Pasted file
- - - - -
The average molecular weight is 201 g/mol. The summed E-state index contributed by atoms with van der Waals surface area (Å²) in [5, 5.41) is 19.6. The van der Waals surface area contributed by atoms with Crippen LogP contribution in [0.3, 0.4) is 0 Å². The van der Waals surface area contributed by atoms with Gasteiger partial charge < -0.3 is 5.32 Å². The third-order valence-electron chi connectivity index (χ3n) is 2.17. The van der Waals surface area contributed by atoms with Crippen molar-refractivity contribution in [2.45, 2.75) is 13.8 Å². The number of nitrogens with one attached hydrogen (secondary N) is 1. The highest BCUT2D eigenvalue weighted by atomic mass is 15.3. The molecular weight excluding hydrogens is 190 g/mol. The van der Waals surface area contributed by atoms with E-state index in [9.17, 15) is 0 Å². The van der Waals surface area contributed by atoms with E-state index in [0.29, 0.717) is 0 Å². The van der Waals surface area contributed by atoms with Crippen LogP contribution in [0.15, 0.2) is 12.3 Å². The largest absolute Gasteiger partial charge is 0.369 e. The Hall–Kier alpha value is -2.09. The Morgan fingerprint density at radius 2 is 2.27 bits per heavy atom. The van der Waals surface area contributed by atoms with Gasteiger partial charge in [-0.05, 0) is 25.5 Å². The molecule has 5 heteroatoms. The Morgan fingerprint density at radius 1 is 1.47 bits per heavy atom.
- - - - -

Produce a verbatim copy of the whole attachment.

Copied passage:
The average molecular weight is 201 g/mol. The summed E-state index contributed by atoms with van der Waals surface area (Å²) in [5, 5.41) is 19.6. The van der Waals surface area contributed by atoms with Crippen LogP contribution in [0.3, 0.4) is 0 Å². The van der Waals surface area contributed by atoms with Gasteiger partial charge < -0.3 is 5.32 Å². The third-order valence-electron chi connectivity index (χ3n) is 2.17. The van der Waals surface area contributed by atoms with Crippen molar-refractivity contribution in [2.45, 2.75) is 13.8 Å². The number of nitrogens with one attached hydrogen (secondary N) is 1. The highest BCUT2D eigenvalue weighted by atomic mass is 15.3. The molecular weight excluding hydrogens is 190 g/mol. The van der Waals surface area contributed by atoms with E-state index in [9.17, 15) is 0 Å². The van der Waals surface area contributed by atoms with E-state index in [0.29, 0.717) is 0 Å². The van der Waals surface area contributed by atoms with Crippen LogP contribution in [0.15, 0.2) is 12.3 Å². The largest absolute Gasteiger partial charge is 0.369 e. The Hall–Kier alpha value is -2.09. The Morgan fingerprint density at radius 2 is 2.27 bits per heavy atom. The van der Waals surface area contributed by atoms with Gasteiger partial charge in [-0.05, 0) is 25.5 Å². The molecule has 5 heteroatoms. The Morgan fingerprint density at radius 1 is 1.47 bits per heavy atom.